A Historical Dictionary of British Women

Author: Cathy Hartley

Publisher: Routledge

ISBN: 1135355339

Category: History

Page: 512

View: 3458

This reference book, containing the biographies of more than 1,100 notable British women from Boudicca to Barbara Castle, is an absorbing record of female achievement spanning some 2,000 years of British life. Most of the lives included are those of women whose work took them in some way before the public and who therefore played a direct and important role in broadening the horizons of women. Also included are women who influenced events in a more indirect way: the wives of kings and politicians, mistresses, ladies in waiting and society hostesses. Originally published as The Europa Biographical Dictionary of British Women, this newly re-worked edition includes key figures who have died in the last 20 years, such as The Queen Mother, Baroness Ryder of Warsaw, Elizabeth Jennings and Christina Foyle.

The Satirical Gaze

Author: Cindy McCreery

Publisher: Oxford University Press

ISBN: 9780199267569

Category: Art

Page: 316

View: 7676

This is a scholarly study which focuses on satirical prints of women in the late 18th century. Cindy McCreery's detailed exploration of this relatively neglected genre extends our knowledge of contemporary attitudes towards women and offers a new dimension to our understanding of Georgian culture.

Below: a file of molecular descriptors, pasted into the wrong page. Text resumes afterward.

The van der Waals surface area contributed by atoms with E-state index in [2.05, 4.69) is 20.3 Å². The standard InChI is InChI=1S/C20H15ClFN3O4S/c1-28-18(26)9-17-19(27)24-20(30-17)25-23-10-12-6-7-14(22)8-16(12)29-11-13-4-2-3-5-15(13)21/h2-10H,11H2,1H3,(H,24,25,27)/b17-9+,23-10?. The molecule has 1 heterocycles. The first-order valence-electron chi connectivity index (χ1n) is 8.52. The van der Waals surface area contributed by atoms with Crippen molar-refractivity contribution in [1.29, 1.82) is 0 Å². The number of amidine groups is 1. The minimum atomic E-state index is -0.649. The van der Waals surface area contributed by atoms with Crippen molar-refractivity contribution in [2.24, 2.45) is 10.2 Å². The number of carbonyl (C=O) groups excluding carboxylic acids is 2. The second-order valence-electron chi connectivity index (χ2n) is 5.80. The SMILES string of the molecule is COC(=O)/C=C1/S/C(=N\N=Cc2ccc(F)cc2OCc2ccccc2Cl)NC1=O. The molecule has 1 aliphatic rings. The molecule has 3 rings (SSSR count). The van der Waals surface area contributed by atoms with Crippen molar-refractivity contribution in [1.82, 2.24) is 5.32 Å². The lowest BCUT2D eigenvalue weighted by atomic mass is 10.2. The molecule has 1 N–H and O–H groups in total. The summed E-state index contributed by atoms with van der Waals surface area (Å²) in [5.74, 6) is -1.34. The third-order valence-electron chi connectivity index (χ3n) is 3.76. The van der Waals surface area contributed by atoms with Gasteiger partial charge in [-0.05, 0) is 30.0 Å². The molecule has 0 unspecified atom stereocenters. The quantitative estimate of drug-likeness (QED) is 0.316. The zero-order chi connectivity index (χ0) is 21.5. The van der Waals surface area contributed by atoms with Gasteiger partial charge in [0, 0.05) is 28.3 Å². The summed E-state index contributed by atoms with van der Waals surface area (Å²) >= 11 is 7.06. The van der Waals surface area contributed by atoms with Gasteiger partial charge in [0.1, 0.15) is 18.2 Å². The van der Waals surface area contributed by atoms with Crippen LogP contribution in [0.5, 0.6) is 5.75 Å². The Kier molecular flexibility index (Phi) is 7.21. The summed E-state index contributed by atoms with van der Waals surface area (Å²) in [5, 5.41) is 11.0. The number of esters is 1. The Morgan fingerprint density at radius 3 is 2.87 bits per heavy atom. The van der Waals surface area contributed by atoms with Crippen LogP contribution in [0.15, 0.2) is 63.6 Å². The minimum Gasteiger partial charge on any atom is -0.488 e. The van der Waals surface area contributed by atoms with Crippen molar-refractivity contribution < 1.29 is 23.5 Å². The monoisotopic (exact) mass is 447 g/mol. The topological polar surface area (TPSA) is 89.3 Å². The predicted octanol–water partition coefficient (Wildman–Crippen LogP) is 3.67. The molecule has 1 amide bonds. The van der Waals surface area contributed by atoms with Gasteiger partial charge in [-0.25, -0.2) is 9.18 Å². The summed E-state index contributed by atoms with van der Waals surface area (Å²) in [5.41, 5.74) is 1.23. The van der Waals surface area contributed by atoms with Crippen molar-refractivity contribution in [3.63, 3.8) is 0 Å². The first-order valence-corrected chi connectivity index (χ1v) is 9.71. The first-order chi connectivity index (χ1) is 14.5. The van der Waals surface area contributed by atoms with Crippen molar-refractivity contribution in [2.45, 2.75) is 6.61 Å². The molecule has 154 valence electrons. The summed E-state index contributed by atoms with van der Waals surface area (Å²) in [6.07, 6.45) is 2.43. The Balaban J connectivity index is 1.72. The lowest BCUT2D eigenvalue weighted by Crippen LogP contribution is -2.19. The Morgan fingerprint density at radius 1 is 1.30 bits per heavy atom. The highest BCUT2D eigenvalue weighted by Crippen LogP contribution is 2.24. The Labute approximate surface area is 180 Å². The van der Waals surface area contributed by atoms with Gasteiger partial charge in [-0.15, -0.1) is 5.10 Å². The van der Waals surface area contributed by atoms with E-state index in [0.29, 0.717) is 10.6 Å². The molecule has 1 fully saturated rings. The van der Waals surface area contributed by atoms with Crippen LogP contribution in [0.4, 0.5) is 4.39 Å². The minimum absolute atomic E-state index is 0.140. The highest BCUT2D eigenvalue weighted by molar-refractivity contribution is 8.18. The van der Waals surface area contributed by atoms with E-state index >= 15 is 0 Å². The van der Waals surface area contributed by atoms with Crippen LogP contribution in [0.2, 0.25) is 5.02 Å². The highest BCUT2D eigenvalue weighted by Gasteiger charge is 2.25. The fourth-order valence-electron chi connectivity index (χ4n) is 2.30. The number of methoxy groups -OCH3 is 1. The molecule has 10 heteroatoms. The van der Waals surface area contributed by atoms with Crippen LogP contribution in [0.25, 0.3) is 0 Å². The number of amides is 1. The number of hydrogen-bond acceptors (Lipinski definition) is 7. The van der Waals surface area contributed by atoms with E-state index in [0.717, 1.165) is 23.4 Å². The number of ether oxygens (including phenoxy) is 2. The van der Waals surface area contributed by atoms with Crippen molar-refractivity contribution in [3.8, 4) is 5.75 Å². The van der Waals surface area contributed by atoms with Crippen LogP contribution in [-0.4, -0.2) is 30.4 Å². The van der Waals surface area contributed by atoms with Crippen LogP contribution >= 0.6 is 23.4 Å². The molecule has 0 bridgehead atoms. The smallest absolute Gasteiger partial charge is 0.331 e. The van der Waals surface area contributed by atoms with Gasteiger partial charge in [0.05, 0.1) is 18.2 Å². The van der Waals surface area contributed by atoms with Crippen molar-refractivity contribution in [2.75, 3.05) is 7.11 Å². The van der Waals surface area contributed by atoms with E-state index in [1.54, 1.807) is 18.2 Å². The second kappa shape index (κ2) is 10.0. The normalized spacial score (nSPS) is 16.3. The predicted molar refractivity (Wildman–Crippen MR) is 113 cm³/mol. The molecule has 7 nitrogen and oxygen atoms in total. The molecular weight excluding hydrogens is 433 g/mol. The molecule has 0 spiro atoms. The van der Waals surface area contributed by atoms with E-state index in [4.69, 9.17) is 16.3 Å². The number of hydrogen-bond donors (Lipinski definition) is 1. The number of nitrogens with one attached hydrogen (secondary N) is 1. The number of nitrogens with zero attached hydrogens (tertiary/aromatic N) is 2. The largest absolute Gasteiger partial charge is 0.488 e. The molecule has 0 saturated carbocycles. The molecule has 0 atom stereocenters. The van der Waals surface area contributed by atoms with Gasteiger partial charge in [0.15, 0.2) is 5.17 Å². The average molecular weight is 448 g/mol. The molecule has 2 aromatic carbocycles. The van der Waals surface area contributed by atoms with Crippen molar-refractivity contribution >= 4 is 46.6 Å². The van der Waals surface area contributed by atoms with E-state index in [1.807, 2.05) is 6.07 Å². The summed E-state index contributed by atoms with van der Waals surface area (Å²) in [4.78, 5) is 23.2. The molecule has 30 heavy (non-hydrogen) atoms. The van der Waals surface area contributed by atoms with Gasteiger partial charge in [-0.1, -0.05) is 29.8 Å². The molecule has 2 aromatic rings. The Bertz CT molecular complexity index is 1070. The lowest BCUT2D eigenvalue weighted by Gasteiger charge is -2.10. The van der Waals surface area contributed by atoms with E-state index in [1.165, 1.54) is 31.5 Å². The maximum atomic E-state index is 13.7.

Framing Childhood in Eighteenth-century English Periodicals and Prints, 1689-1789

Author: Anja Müller

Publisher: Ashgate Publishing, Ltd.

ISBN: 9780754665038

Category: Literary Criticism

Page: 286

View: 9227

Shedding light on an important and neglected topic in childhood studies, Anja Müller interrogates how different concepts of childhood proliferated and were construed in eighteenth-century periodicals and satirical prints. In examining links between text and image, Müller uncovers the role these media played in the genealogy of childhood prior to the 1790s, challenging the myth that situates the origin of childhood in late eighteenth-century England.

The Queens of Society

Author: Mrs. A. T. Thomson,Philip Wharton

Publisher: N.A


Category: Women

Page: 533

View: 520

A Letter to the Women of England and The Natural Daughter

Author: Mary Robinson

Publisher: Broadview Press

ISBN: 1551112361

Category: Fiction

Page: 336

View: 4912

Mary Robinson’s A Letter to the Women of England (1799) is a radical response to the rampant anti-feminist sentiment of the late 1790s. In this work, Robinson encourages her female contemporaries to throw off the “glittering shackles” of custom and to claim their rightful places as the social and intellectual equals of men. Separately published in the same year, Robinson’s novel The Natural Daughter follows the story of Martha Morley, who defies her husband’s authority, adopts a found infant, is barred from her husband’s estate and is driven to seek work as an actress and author. The novel implicitly links and critiques domestic tyrants in England and Jacobin tyrants in France. This edition also includes: other writings by Mary Robinson (tributes, and an excerpt from The Progress of Liberty); writings by contemporaries on women, society, and revolution; and contemporary reviews of both works.